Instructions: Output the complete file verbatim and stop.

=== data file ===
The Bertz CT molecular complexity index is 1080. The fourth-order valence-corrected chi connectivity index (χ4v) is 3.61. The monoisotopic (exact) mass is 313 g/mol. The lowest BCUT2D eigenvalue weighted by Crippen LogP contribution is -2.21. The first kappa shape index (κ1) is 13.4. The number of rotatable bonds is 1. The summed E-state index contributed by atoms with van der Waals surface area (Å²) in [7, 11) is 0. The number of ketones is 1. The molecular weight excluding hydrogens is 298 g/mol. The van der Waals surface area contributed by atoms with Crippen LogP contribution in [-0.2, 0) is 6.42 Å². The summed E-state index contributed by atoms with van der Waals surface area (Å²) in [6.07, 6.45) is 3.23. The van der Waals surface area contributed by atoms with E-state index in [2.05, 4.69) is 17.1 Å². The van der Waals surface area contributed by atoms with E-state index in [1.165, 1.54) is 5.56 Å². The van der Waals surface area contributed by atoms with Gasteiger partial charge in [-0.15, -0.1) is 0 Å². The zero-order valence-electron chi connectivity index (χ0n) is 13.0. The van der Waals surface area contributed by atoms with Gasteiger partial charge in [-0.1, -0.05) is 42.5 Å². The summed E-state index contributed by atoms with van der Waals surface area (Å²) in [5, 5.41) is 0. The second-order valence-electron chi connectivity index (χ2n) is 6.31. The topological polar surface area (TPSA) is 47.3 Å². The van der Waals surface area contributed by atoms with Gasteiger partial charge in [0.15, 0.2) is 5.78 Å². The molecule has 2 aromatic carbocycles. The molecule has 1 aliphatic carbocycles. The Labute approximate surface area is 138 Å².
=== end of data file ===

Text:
The Bertz CT molecular complexity index is 1080. The fourth-order valence-corrected chi connectivity index (χ4v) is 3.61. The monoisotopic (exact) mass is 313 g/mol. The lowest BCUT2D eigenvalue weighted by Crippen LogP contribution is -2.21. The first kappa shape index (κ1) is 13.4. The number of rotatable bonds is 1. The summed E-state index contributed by atoms with van der Waals surface area (Å²) in [7, 11) is 0. The number of ketones is 1. The molecular weight excluding hydrogens is 298 g/mol. The van der Waals surface area contributed by atoms with Crippen LogP contribution in [-0.2, 0) is 6.42 Å². The summed E-state index contributed by atoms with van der Waals surface area (Å²) in [6.07, 6.45) is 3.23. The van der Waals surface area contributed by atoms with E-state index in [2.05, 4.69) is 17.1 Å². The van der Waals surface area contributed by atoms with E-state index in [1.165, 1.54) is 5.56 Å². The van der Waals surface area contributed by atoms with Gasteiger partial charge in [-0.15, -0.1) is 0 Å². The zero-order valence-electron chi connectivity index (χ0n) is 13.0. The van der Waals surface area contributed by atoms with Gasteiger partial charge in [-0.1, -0.05) is 42.5 Å². The summed E-state index contributed by atoms with van der Waals surface area (Å²) in [5, 5.41) is 0. The second-order valence-electron chi connectivity index (χ2n) is 6.31. The topological polar surface area (TPSA) is 47.3 Å². The van der Waals surface area contributed by atoms with Gasteiger partial charge in [0.15, 0.2) is 5.78 Å². The molecule has 2 aromatic carbocycles. The molecule has 1 aliphatic carbocycles. The Labute approximate surface area is 138 Å².